Recently a woman wrote to me telling about the awful diagnostic disaster that she had been through.
In her words: “It took 3 years, 3 primary doctors, and 7 neurologists to diagnose me.
I told everyone that ‘it feels like my brain is shaking in my head.’
If they had listened to me the first time and had done a simple EEG, it would’ve saved us and the insurance company a lot of money!
I was misdiagnosed with MS after 4 MRIs. We had 3 trips to the ER. A lot of blood work. And on and on…”
She was helpless and they were hopeless.
If anything, they had it the wrong way around!
According to Mayo Clinic: “Currently there isn’t general acceptance of seizures as the first and only sign of MS.”
Common sense would have called for at least an EEG or Video EEG Monitoring. (Video EEG Monitoring tells you whether unusual activity in the brain is the result of an epileptic seizure…the type of seizure and…the region of the brain from which the seizures arise.)
Yes, it’s true, 2% to 3% of people with multiple sclerosis are more prone to seizures and epilepsy than the general population. But they tend to be mild and very few don’t respond to medication.
So, I guess the confusion here is that seizures can arise as a possible consequence of MS but MS does NOT indicate epilepsy.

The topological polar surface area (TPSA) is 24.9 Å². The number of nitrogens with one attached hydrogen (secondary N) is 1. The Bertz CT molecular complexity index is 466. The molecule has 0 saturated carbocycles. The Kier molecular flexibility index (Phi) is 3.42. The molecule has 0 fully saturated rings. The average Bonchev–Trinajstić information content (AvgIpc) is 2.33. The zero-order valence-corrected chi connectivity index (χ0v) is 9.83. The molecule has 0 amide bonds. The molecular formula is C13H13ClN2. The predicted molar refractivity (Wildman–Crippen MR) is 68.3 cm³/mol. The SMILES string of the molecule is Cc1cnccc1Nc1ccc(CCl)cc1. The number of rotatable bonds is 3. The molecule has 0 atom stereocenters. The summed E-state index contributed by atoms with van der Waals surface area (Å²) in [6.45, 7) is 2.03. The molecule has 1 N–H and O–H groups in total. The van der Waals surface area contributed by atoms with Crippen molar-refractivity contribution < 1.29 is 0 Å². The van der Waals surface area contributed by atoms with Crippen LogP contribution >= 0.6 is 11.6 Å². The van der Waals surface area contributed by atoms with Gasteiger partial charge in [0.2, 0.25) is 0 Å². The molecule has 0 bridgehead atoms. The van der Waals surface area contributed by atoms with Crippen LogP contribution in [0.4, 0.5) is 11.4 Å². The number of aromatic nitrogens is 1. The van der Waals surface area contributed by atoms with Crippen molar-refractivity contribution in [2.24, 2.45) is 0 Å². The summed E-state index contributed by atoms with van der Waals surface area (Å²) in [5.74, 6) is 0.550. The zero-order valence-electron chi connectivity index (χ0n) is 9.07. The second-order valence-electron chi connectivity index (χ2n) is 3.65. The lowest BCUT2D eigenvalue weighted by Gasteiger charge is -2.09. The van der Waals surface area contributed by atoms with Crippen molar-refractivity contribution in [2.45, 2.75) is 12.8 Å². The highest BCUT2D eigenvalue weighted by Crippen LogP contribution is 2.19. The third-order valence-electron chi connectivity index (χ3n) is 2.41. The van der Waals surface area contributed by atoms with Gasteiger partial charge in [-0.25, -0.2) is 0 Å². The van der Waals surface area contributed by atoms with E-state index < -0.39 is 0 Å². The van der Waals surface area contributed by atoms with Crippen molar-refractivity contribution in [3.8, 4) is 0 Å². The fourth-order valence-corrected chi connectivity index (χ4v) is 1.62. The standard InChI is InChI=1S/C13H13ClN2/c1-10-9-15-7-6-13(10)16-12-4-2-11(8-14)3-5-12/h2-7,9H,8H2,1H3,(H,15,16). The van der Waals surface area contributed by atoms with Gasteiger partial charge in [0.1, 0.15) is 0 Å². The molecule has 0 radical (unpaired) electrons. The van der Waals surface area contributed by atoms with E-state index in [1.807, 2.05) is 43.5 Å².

No wonder the mistaken diagnosis.
Epilepsy is a condition with many possible causes. Anything that disturbs the normal pattern of neuron activity — from illness to brain damage to abnormal brain development — can lead to seizures.
It can be an abnormality in brain wiring, an imbalance of nerve signaling chemicals (neurotransmitters), or some combination of these factors. Having a seizure doesn’t necessarily mean that a person has epilepsy. Only when a person has had two or more seizures is he or she considered to have epilepsy. EEGs and brain scans are common diagnostic tests for epilepsy.
Multiple Sclerosis is a more unpredictable disorder because it can range from relatively benign…to disabling…and devastating, as communication between the brain and other parts of the body is disrupted.
And many consider MS an autoimmune disease – where the body’s immune system launches a defensive attack against its own tissues. In the case of MS, it’s the nerve-insulating myelin that comes under assault. These attacks may be linked to an unknown environmental trigger, maybe even a virus. All of which make it even more difficult to diagnose and treat.
Advances in neuroimaging methods would be helpful in clarifying the distinction between the two. But believe it or not, research on this issue has been pretty sparse.
So, as it stands now, it looks like neuroscience still has a long way to go until the diagnosis goes from guessing games — to irrefutable fact.